Rome and that of Africa, are directly known to us through documents, or by
the texts of the authors. As to all the others — those of Upper Italy, Gaul,
Spain, and the Celtic countries — the sources from which we may study them
are of a much later age than the fifth century, or even than the sixth. I
do not say that there is nothing in them which makes for the earlier date,
but such inductions are necessarily based on hypothesis.
From this moment the design and the framework of the Mass appear with
sufficient clearness. In Chapter I we saw of what the first part is
composed: the Pre-Mass, or aliturgical synaxis is a preparation, with
psalms, readings, and a homily. We shall study it more in detail in the
developments which it has gained in the sixth and seventh centuries. Its
general characteristics have been outlined by St. Justin and other authors
quoted in the preceding chapter.
The second part, the Mass properly so called, or Mass of the faithful, was
to receive some additions, but henceforth we know that the catechumens and
unbaptized were dismissed at this point. The faithful alone remained for
the Offering, or Offertory; they had brought the bread and wine which
served for the Sacrifice, as well as other gifts which were also blessed at
Mass. A special prayer for the Church, or "Prayer of the Faithful," was now
said, and the Kiss of Peace was its natural conclusion; doubtless it was
only in consequence of the suppression of this prayer, or from other
circumstances, that in certain liturgies the Kiss of Peace has been placed
immediately before the Communion, where its existence is not less
The Eucharistic prayer, or "anaphora," follows; of this we have had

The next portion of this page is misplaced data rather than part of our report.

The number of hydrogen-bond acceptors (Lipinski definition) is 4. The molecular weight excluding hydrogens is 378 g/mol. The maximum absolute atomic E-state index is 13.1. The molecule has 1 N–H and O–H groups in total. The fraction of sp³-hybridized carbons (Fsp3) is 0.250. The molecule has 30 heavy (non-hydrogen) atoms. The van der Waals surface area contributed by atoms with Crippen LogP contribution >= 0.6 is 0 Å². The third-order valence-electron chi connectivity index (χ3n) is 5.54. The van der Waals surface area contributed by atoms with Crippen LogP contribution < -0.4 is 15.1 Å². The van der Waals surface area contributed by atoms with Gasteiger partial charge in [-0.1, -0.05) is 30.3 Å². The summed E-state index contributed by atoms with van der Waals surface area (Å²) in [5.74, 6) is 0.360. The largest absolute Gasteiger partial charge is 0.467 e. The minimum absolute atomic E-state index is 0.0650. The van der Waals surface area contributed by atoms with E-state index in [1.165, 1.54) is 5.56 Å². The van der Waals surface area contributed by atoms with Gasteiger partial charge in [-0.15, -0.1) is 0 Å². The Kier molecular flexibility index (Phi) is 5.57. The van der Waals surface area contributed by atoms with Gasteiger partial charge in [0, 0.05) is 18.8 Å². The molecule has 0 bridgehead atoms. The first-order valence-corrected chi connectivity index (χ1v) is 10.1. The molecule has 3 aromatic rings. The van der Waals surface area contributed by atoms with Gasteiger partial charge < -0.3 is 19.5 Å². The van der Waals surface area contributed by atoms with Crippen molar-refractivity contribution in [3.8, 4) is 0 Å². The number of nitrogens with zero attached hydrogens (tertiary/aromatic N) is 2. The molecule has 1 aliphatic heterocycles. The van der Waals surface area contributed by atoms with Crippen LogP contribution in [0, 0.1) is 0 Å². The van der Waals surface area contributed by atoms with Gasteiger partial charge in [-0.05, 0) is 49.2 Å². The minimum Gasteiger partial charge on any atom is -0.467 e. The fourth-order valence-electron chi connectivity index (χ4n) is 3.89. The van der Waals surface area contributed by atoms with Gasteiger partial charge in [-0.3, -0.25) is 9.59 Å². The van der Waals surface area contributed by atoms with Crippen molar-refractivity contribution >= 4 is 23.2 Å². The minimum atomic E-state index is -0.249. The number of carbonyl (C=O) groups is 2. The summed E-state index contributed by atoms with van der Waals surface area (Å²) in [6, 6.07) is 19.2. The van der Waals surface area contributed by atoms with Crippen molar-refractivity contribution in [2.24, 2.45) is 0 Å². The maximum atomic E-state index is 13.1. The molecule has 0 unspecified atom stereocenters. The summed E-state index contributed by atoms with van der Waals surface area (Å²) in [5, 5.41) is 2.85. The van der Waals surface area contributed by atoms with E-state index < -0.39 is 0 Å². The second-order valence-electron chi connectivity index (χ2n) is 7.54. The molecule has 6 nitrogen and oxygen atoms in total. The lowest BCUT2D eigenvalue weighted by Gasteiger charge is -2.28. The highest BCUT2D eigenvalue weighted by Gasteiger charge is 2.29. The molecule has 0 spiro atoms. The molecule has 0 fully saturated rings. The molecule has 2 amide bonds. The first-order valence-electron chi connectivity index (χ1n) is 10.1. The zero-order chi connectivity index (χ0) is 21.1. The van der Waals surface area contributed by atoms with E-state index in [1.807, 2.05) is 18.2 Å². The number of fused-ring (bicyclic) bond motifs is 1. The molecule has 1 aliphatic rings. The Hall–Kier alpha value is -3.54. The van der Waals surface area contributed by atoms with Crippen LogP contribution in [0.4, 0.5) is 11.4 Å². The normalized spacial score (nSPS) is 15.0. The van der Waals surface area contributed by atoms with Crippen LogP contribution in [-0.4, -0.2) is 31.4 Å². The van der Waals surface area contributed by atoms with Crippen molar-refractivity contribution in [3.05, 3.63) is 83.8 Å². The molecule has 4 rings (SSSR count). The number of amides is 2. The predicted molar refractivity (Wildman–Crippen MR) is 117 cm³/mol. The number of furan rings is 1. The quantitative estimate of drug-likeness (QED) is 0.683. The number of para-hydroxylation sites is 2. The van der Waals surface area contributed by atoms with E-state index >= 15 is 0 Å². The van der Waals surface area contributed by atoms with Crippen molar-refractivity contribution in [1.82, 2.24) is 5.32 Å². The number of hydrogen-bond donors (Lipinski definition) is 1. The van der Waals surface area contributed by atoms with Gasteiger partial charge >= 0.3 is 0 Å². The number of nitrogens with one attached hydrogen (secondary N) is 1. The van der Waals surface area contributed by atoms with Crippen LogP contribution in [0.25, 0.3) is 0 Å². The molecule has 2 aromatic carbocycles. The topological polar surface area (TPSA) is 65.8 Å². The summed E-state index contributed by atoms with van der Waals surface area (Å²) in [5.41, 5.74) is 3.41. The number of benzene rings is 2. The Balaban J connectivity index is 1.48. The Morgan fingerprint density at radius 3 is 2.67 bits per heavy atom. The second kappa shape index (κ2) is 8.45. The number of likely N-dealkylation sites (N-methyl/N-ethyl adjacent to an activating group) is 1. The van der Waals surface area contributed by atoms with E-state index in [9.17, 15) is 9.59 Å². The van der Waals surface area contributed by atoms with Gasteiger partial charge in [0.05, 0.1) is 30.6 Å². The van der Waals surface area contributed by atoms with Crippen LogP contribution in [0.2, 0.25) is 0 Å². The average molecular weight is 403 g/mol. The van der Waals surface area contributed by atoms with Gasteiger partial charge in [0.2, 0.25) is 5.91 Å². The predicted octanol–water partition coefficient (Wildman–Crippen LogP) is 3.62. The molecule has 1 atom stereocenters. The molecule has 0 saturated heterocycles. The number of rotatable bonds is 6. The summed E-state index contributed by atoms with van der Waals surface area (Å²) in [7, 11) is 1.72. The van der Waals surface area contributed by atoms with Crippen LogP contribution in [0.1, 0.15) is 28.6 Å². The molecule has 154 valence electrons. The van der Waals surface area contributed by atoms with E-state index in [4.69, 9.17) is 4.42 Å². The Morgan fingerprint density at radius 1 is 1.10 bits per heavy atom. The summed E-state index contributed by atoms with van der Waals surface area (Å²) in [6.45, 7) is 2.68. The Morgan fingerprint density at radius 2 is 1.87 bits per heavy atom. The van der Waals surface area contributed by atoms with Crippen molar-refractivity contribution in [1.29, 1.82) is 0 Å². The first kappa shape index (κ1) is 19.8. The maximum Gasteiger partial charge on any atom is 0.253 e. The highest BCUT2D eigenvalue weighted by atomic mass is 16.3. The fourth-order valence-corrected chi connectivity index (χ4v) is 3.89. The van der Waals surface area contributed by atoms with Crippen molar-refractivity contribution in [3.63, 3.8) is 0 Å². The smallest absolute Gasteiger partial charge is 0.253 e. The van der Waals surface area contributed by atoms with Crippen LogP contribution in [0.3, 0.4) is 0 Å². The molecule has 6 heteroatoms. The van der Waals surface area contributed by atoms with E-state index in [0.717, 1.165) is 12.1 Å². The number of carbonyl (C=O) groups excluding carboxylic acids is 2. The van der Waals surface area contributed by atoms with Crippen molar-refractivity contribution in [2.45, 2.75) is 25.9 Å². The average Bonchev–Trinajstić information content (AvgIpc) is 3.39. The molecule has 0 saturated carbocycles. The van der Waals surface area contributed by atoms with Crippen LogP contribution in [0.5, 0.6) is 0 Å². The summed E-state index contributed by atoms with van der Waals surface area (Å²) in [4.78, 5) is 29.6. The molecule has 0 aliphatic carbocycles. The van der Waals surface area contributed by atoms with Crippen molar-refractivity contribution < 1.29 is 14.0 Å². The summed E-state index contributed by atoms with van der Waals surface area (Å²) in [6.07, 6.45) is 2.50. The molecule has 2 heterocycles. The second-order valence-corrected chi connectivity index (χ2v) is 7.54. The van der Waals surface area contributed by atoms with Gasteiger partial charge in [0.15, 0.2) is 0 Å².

specimens in the "anaphora" of Hippolytus, Serapion, Balizeh, and the
"Apostolic Constitutions." The chant of the "Sanctus" took its own place in
the fifth century, and has divided the Eucharistic prayer into two
portions. The story of the Institution is the center of this prayer, which
ends with the doxology and "Amen." Then follow the Fraction and Communion.
The latter, like the Offertory, involved the passing up of the people,
which occupied some time, and from an early date (probably the fourth
century) the singing of a chant was instituted at both these moments. Psalm
xxxiii. was usually chosen for the Communion, chiefly on account of the
verse, "Gustate et videte quoniam suavis est Dominus," which is here so
applicable. Afterwards a prayer of thanksgiving was made; the Pontiff
blessed the people for the last time and sent them home.
Such were the general lines of the Mass in the fourth-fifth centuries. In
studying the Latin liturgies, especially that of Rome, we shall see how
these principal parts are adorned with new rites and more numerous
formulas. Other rites perhaps have been suppressed, but in the main, in the
East as in the West, according to the different rites, the framework
remains the same.
Nothing can be simpler, more logical, and, if we may say so, more rational
than this rite which is faithful to primitive tradition. There are certain
suppressions which break the general line, or additions which complicate
the original design. Certain truths had to be insisted on, certain errors
to be fought, new formulas had to be emphasized by the gestures of the
priest, or favor shown to recent devotions.
After having studied the Latin, Gallican, Mozarabic, Celtic, Ambrosian, and
Roman liturgies, we shall attempt, not to reconstitute the primitive Latin
liturgy, since this would be but a premature effort, but to establish some
of its general characteristics.
1. Mgr. Duchesne connects the Gallican and Syrian, and the Roman and
Alexandrine types of liturgy (fourth edition, p. 55).
2. Cf. "Books of the Latin Liturgy" (Sands, 3s. 6d.).
On the classification of liturgies:
H. LIETZMANN, "Messe u. Herrenmahl" (Bonn, 1926), P. 262.
Mgr. DUCHESNE, "Origines du Culte chretien," p. 64 seq.
SALAVILLE, "Liturgia, pp". 887 and 873.
FORTESCUE: "The Mass" (1914), a table of the liturgies, p. 76.
JANIN, "Les Eglises orientales".
Mgr. DUCHESNE, "Les Eglises separees," I vol. (Paris, 1896).